Why Brussels still doesn't have more night trains
In early 2020, the night train from Brussels to Vienna was put on the rails. It was supposed to be the start of more international night trains from the Belgian capital. Two years later, that ambition seems further away than ever, reports Bruzz.
The only city that can currently be reached by night train from Brussels is Vienna, a journey that has to be booked months in advance. The night train remains very popular: after its reintroduction in 2020, the number of trips had to be increased due to its success.
Two start-ups planning a connection to Berlin and Prague announced their intention to realise this under the brand name European Sleeper, while the Belgian start-up Ostende Vienne Orient Experience (OVOE) proposed train paths to Salzburg, Innsbruck and Milan. Plans for a train between Brussels and Malmö, Sweden, were also announced.
In reality, not much remained of the enthusiastic proposals. No operator was willing to bear the cost of the connection between Brussels and Malmö, while night trains to Berlin and Prague were postponed for the second time. OVOE also cancelled night trains this summer.
The NGO Back on Track Belgium campaigns for a European network of night trains with Brussels as the central hub. They explain why the promised international night trains have been delayed. "The underlying problem - the poor economic climate for night trains - has still not changed," says Alexander Gomme, spokesman for the NGO.
Night train plan
"The European Year of Rail has mainly turned out to be a communication stunt," said Gomme. "The Commission had announced a night train plan, but it turned out to be an empty box. Between 2000 and 2019, night train traffic grew by barely 1%, while people started travelling much more. The number of night trains has fallen by two-thirds, and their average length has decreased."
A major obstacle to creating more night train connections is that start-ups face a lack of suitable coaches, as no sleeping cars have been produced in Europe since the 2000s, says Gomme. "Small series of sleeping cars - with better beds - have been made, but mainly on behalf of national railway companies."
European Sleeper was forced to postpone its night trains for that reason, said co-founder Chris Engelsman. "We are now negotiating with rental companies. They still exist, but they are scarce. Buying your own night trains is a good investment, but there are four to five years between purchase and delivery."
Austrian railway company ÖBB ordered 33 new trains in Vienna. “But a night train costs something in the order of 25 million euro. Those are huge costs for a start-up,” said Smilde.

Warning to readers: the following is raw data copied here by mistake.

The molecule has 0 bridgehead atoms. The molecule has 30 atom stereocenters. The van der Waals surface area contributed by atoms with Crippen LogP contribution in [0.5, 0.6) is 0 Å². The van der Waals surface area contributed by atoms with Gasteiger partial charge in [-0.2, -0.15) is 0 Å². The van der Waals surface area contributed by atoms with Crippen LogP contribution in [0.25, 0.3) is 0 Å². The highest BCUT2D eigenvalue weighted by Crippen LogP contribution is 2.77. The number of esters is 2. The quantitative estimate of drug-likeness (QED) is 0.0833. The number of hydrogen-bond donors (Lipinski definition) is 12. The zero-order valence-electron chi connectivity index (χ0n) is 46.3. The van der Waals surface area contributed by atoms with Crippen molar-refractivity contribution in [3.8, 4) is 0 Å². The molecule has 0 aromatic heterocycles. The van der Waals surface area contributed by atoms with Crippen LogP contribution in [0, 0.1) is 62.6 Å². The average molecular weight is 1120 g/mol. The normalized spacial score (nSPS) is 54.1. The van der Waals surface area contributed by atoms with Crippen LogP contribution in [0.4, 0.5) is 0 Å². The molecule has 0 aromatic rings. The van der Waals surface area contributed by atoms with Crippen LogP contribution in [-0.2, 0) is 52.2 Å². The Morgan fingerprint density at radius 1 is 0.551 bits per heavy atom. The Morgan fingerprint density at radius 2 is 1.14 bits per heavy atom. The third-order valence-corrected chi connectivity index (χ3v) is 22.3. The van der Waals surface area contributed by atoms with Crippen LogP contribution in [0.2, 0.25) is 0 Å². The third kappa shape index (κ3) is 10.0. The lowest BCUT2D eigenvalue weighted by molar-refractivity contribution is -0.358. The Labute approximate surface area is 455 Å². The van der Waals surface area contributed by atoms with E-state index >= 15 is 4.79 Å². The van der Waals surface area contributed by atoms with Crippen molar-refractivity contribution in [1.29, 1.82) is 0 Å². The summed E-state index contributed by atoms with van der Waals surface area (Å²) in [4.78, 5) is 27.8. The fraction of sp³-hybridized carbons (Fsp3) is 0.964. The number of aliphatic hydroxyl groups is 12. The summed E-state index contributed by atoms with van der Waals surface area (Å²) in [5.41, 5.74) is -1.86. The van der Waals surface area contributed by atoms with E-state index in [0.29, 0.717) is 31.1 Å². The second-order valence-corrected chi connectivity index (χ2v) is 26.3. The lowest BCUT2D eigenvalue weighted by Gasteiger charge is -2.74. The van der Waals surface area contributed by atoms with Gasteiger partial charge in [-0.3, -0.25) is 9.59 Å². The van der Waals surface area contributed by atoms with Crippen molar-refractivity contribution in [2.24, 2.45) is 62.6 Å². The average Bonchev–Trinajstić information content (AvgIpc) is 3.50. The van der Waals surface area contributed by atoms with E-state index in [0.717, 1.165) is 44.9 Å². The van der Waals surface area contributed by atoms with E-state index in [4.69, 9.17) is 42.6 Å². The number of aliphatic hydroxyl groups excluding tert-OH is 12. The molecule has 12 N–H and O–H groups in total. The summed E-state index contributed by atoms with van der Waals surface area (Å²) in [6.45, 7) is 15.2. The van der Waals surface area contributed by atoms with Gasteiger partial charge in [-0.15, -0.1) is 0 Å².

European Sleeper, therefore, released shares for the second time, after last time’s shares were sold out in 15 minutes. With this money, they will prepare the file to convince the European Investment Bank to lend them the money needed to invest in carriages, Engelsman explained. But that process will take time, and so will the preparation of realising the train. “Placing a train in Europe is a maze of bureaucracy and regulations, and that takes a lot of time,” said Engelsman.
Another issue is the high cost per kilometre for trains in Belgium, according to Gomme of Back on Track. That price is 8,70 euro, although the exact cost depends, for example, on the time and the number of stations that are visited. In comparison: in Eastern Europe, trains pay less than 1 euro.
Gomme also expects the ÖBB will not make much profit from the successful connection between Vienna and Brussels, saying it is likely “symbolically important” for the Austrians to establish a connection with the EU capital.
The high cost for trains to drive in Belgium is one of the reasons why the night train to Malmö wasn’t realised, Gomme says. As Belgium was between governments at the time the tender was launched, it was unable to issue a subsidy. But there is quite a bit of political will on the part of Mobility Minister Georges Gilkinet to stimulate the night train, according to Gomme
However, cheaper train path fees alone are not the solution, he says. He points out the unfair competition with airlines, which do not have to pay VAT or kerosene tax, and the lack of a common ticketing system. “It will not be possible without substantial subsidies.”
Kees Smilde agrees: “The government should provide a start-up subsidy. There is a huge market in the direction of France alone.”
On a more positive note, the charter trains to the French ski areas and the Côte d’Azur are set to arrive in 2023 and 2024.
© BELGA PHOTO BENOIT DOPPAGNE - Illustration picture shows the arrival of the first ride of the Nightjet night train from Vienna, Austria to Brussels, Monday 20 January 2020.